We are taking that further forward now. We are looking at minimum taxi licensing standards across Greater Manchester. In a world city of our status, people will expect to come out of Manchester airport and see single livery on all of our taxis across our 10 boroughs. That is how England can benefit from this movement towards devolved standards, because it will allow English cities outside of London to start to punch their weight a little more, and we want, ultimately, to take this thinking towards a London-style public-transport system that is integrated, affordable and consistent in terms of the livery of the buses, et cetera. That is an infrastructure example.

I will just quickly give you a people example where we have made a difference. I would say it is homelessness, for us, where there was a big commitment on rough sleeping; it is a tough one. Without going into huge detail, what we have managed to do is galvanise everybody—the 10 councils, the NHS and Greater Manchester Police—and mobilise civil society.

This is the thing that you need to think about as a Committee in terms of combined authorities and elected Mayors: it is the soft power of the role, the convening power. You can be so much more than the budgets you get from Whitehall, and you can pull people to the table. The captain of Manchester City football club came and backed what we were calling A Bed Every Night, which became a Greater Manchester-wide campaign. Before the lockdown, we had reduced rough sleeping by over half in Greater Manchester. That is the power of what you can unlock here. It is just a better way of people connecting with politics and with issues than it always being done through the prism of Westminster debates. Those would be my two examples, and I would certainly say that, in both cases, there has been added value.

Lastly, I have a point that Steve touched on. We have a zero-carbon target of 2038. Liverpool are looking at one similar. I know Bristol and the West Country have a really ambitious one, and Jamie too. If you free us up to go more quickly than those national ambitions, it will help UK plc hit 2050. If you have this thing where cities are freed up to become the early adopters or the first movers, it is going to help everywhere eventually, because you pioneer the new technologies, you train the new workforce and it brings on the future more quickly when you have cities pushing at the boundaries. England does not have that outside of London at the moment, and that is why we could help the country as a whole, if you free up the power of the cities that are represented on this call.

Q69            Charlotte Nichols: To start with a declaration of interest of sorts, I put on record my thanks to Andy Burnham and Steve Rotheram for the work they have been doing with regard to financial support for tier 3. My constituency is nestled in between their respective city regions, and our fate in Warrington is very closely tied to the fates of theirs, not least because we are meeting the Department of Health today, with the expectation that we will join them in tier 3.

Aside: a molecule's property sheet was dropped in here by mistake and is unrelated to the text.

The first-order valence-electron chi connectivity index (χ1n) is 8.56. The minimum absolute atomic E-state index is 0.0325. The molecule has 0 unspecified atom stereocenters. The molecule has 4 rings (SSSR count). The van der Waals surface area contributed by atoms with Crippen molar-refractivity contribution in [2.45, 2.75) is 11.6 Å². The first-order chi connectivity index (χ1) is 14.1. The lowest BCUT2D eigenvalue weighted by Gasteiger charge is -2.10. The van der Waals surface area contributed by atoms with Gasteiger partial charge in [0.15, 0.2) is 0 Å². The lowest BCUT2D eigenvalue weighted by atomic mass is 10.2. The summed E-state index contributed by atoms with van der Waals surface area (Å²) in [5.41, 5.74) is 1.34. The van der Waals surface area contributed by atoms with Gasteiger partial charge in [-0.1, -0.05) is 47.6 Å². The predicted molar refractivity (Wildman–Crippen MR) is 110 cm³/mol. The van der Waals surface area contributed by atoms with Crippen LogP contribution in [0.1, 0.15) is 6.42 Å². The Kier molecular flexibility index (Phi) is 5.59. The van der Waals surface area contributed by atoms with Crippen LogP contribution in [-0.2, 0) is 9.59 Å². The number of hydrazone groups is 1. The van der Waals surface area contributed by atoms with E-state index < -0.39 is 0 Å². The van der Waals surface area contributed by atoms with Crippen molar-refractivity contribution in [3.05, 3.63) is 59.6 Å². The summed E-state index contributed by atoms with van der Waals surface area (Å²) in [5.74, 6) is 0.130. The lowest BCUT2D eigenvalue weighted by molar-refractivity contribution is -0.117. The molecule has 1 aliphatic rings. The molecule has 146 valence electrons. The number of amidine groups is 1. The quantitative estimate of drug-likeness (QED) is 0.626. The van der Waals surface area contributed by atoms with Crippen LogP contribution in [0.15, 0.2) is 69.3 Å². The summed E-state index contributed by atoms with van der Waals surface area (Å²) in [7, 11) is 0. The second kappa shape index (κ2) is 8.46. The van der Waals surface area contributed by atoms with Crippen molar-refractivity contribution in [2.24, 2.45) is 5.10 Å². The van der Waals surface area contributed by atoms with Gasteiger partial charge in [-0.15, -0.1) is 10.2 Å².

A key challenge to levelling up is knowing where the gaps exist and where regional growth needs to be supported. Is the lack of regional economic growth data a fundamental challenge to the delivery of the levelling-up agenda? What targets have you set yourselves, and how do you measure these?

Tim Bowles: Charlotte, thank you very much for that really good question. We have an incredible amount of economic information and evidence behind how we are planning everything, but I absolutely agree that Covid and other challenges will start to affect that. One of the problems we have as a region is that ONS data and Government data does not recognise the geographies that each of us, as regional Mayors, represent. We need to be able to get that information through ONS and other Government-related bodies that represent and relate to what we all are now as those functional economic areas that others have mentioned. There needs to be a change in that.

There also needs to be, as far as I am concerned, a big conversation about how we are able to bring other data sources together. We have been doing work with mobile phone providers, for instance, around being able to use future mobility zones to use live anonymous data from other sources. We need to be able to unlock the way Government look at their data and the times in which they release it, because there are lags in that data coming to us. How do we start getting real, live, almost dashboard information from those respective areas? We do it on a local and regional level with our partners, but an awful lot of that information, because it is managed and held centrally in Whitehall, needs unlocking to us. That will help us be both far more reactive and able to plan even better for the future. I hope that gives you some thoughts.

Andy Burnham: Thanks very much, Charlotte, for what you said at the beginning. Warrington is not contested territory, by the way. We both feel a protectiveness towards Warrington. You are permitted into both of our city regions, as you said, and we would want you to get all of the support that we are trying to get as part of this.